Another potential problem is that the muscles in this part of the body are too tight. The constant contraction of the related muscles in states of stress, anxiety as well as fear (a study conducted has ascertained that pelvic floor muscles contract while watching a horror movie) leads to this tension. When the muscles are tight they are actually weak. Doing exercises to tighten or strengthen these muscles only makes it worse. Instead, doing exercises to stretch muscles (especially exercises to stretch the hamstring muscles and calves) proves notably useful.

How about the Kegel Exercises?!

The Kegel exercises are named after Dr. Kegel who was a gynecologist. Dr. Kegel had developed an instrument and a technique to improve the muscle tone after childbirth. Briefly, the technique consists of repeatedly contracting and relaxing the pelvic floor muscles in a period of time.

While these exercises aim to strengthen the pelvic floor muscles, contrarily, they cause the inward movement of the sacrum promoting even more weakness due to the aforesaid reason. Kegel exercises are basically exercises of muscular contractions. For women who already have too tight pelvic muscles, focusing on contracting the muscles regularly will cause the tension to increase in this area.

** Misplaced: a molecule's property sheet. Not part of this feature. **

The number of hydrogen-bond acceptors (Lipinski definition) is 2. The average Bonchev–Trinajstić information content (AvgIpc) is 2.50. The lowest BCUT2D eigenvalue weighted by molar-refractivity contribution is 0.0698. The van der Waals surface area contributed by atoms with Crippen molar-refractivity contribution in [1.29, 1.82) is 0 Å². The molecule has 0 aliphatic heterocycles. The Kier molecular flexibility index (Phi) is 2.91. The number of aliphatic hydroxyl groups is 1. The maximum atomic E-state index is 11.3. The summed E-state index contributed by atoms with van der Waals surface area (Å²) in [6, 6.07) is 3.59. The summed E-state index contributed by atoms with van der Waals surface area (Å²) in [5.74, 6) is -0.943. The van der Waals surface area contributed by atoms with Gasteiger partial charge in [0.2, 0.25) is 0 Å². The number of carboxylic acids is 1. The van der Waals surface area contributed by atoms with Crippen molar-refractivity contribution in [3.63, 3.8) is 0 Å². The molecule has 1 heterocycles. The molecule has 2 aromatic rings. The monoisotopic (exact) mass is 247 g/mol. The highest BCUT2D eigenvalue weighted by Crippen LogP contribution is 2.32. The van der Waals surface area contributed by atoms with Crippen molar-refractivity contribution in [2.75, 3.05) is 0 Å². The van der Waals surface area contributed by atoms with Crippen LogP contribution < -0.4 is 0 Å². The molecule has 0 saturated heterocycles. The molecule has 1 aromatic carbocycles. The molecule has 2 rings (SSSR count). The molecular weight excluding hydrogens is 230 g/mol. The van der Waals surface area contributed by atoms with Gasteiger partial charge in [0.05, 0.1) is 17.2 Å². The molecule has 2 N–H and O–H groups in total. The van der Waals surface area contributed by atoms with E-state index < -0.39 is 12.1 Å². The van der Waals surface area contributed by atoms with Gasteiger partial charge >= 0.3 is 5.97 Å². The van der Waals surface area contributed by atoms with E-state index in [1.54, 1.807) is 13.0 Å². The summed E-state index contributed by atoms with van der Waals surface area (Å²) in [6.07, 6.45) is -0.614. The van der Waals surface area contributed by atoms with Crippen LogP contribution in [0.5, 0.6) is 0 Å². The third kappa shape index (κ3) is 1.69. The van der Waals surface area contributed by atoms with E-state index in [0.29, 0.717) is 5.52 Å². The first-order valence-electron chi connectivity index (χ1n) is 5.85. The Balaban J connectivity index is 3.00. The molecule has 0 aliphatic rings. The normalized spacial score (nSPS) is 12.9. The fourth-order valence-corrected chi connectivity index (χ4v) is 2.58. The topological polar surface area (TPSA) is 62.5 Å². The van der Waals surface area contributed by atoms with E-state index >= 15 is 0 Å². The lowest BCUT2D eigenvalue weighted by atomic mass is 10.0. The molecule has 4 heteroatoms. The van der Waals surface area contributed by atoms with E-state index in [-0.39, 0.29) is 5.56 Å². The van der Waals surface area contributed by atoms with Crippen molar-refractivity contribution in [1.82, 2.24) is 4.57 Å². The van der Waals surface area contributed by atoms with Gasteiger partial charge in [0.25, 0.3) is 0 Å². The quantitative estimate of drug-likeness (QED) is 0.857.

On the other hand the Kegels are recommended to strengthen the pelvic floor muscles as well. In relation to this Katy says “Think for a moment, your are told to sit on a chair, and repeatedly tighten and relax your quadriceps in order to strengthen them. To what extent could it be effective? We can strengthen the muscles more effectively with functional movements- by moving the muscle as it is designed to move.”

I do not say that the Kegel exercises are completely useless, they are indeed helpful to raise awareness regarding pelvic floor muscles. Just you don’t need to do them 60-70 times a day or feel guilty about it when you didn’t do them or worry that your muscle tone will not recover if you don’t exercise or that there will be likely tears during birth.

Well then, what should we do?

There are various bodyworks that work both for firming and softening muscles. Additionally, how we inhale and exhale have significant impact on our pelvic floor muscles so there are breathing techniques. After that, it is important to improve the seated and standing postures. I can hint that the most important thing to do is to exercise squats. Let’s learn the reason why squatting is vital, the proper squat techniques, breathing techniques, specific yoga poses and exercises for different pelvic floor problems, as we all together experience them on our own bodies, in the pelvic floor health workshops that I will be giving in Ankara on January 31st, and in İstanbul on February 13th.

For the details of the workshop in Ankara (in English) you can click here, and for the details of the workshop in İstanbul you can click here. The workshop in Ankara is almost full, so if you’d like to attend the workshops I recommend that you contact as soon as possible.

Çeviri:Semiha Öztürk